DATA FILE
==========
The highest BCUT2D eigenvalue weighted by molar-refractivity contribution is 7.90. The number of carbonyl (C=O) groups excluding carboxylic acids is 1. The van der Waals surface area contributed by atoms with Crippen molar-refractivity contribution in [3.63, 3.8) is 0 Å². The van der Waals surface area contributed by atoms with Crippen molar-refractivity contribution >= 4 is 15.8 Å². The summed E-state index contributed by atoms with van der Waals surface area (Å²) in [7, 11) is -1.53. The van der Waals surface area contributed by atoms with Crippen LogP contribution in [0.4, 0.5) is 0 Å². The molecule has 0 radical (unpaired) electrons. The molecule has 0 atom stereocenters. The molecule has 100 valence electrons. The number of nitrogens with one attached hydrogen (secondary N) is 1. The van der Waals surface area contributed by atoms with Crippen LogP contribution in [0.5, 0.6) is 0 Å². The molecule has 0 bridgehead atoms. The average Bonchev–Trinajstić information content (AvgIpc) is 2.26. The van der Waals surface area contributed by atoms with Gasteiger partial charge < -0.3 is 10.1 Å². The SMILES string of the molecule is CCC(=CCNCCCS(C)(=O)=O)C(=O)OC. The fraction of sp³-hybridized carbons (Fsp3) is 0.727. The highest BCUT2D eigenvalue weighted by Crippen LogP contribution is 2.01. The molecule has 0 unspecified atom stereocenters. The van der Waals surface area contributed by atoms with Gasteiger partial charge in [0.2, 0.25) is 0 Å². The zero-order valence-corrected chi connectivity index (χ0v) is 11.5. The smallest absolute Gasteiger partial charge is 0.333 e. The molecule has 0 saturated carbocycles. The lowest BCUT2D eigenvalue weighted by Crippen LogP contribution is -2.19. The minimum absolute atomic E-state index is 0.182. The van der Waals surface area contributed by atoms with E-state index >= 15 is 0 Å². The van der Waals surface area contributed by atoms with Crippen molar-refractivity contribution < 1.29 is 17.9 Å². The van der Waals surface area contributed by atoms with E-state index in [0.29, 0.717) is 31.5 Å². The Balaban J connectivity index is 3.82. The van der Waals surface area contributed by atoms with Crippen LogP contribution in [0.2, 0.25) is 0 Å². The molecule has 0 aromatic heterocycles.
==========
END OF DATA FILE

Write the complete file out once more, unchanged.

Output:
The highest BCUT2D eigenvalue weighted by molar-refractivity contribution is 7.90. The number of carbonyl (C=O) groups excluding carboxylic acids is 1. The van der Waals surface area contributed by atoms with Crippen molar-refractivity contribution in [3.63, 3.8) is 0 Å². The van der Waals surface area contributed by atoms with Crippen molar-refractivity contribution >= 4 is 15.8 Å². The summed E-state index contributed by atoms with van der Waals surface area (Å²) in [7, 11) is -1.53. The van der Waals surface area contributed by atoms with Crippen LogP contribution in [0.4, 0.5) is 0 Å². The molecule has 0 radical (unpaired) electrons. The molecule has 0 atom stereocenters. The molecule has 100 valence electrons. The number of nitrogens with one attached hydrogen (secondary N) is 1. The van der Waals surface area contributed by atoms with Crippen LogP contribution in [0.5, 0.6) is 0 Å². The molecule has 0 bridgehead atoms. The average Bonchev–Trinajstić information content (AvgIpc) is 2.26. The van der Waals surface area contributed by atoms with Gasteiger partial charge < -0.3 is 10.1 Å². The SMILES string of the molecule is CCC(=CCNCCCS(C)(=O)=O)C(=O)OC. The fraction of sp³-hybridized carbons (Fsp3) is 0.727. The highest BCUT2D eigenvalue weighted by Crippen LogP contribution is 2.01. The molecule has 0 unspecified atom stereocenters. The van der Waals surface area contributed by atoms with Gasteiger partial charge in [0.2, 0.25) is 0 Å². The zero-order valence-corrected chi connectivity index (χ0v) is 11.5. The smallest absolute Gasteiger partial charge is 0.333 e. The molecule has 0 saturated carbocycles. The lowest BCUT2D eigenvalue weighted by Crippen LogP contribution is -2.19. The minimum absolute atomic E-state index is 0.182. The van der Waals surface area contributed by atoms with E-state index >= 15 is 0 Å². The van der Waals surface area contributed by atoms with Crippen molar-refractivity contribution < 1.29 is 17.9 Å². The van der Waals surface area contributed by atoms with E-state index in [0.29, 0.717) is 31.5 Å². The Balaban J connectivity index is 3.82. The van der Waals surface area contributed by atoms with Crippen LogP contribution in [0.2, 0.25) is 0 Å². The molecule has 0 aromatic heterocycles.